- Etisalat May Leave Nigeria Over $1.2bn Loan Default
Abu Dhabi telecoms group, Etisalat, may sell its stake in Etisalat Nigeria, which has defaulted on a $1.2bn loan, but wants the company’s debt restructured before it does so, Reuters quoted two sources as informing it on Monday.
The Central Bank of Nigeria and the Nigerian Communications Commission on Friday agreed with local banks to pursue a default deal rather than a receivership for Etisalat Nigeria so as not to deter investors and to avoid a wider debt crisis.
Etisalat is due to meet with creditors on Tuesday (today) or Wednesday to discuss the default, the sources said.
It was not clear whether Etisalat, which has a 45 per cent holding in the Nigerian unit after converting a loan to equity in February, would divest completely.
The Senior Vice-President of Etisalat, Ahmed Bin Ali, according to Reuters, declined to comment, while Etisalat Nigeria could not be reached.
“It is at an early stage,” one source said of the sale.
Last week a banking source told Reuters that the Nigerian affiliate of Etisalat had given notice to its lenders that it would miss a payment in February, but the two sides have yet to agree terms.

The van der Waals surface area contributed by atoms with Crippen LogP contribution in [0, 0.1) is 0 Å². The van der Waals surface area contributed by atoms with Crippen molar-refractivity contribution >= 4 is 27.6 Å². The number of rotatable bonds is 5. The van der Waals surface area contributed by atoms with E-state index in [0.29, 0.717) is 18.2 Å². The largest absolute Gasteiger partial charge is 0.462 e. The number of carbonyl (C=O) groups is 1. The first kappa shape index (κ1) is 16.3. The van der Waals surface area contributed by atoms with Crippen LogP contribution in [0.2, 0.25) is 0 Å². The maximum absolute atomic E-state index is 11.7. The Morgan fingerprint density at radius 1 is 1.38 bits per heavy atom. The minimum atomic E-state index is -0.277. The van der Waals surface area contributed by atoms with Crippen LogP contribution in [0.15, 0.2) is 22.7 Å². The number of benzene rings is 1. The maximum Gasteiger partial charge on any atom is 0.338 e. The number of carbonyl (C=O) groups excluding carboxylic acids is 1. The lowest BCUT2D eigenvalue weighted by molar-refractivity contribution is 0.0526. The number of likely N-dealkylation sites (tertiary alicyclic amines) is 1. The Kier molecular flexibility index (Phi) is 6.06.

Etisalat Nigeria signed a $1.2bn medium-term facility with 13 indigenous banks in 2013, which it used to refinance an existing $650m loan and modernise its network.
But an economic downturn, a currency devaluation and dollar shortages on Nigeria’s interbank market led to it missing payment, the Vice-President for regulatory affairs at Etisalat Nigeria, Ibrahim Dikko, said.
Banks involved in the loan include Zenith Bank, GTBank, First Bank, UBA, Fidelity Bank, Access Bank, Ecobank, FCMB, Stanbic IBTC Bank and Union Bank.
Abu Dhabi state investment fund, Mubadala, which has a 40 per cent stake in Etisalat Nigeria, wants a solution found, another source said. Mubadala declined to comment.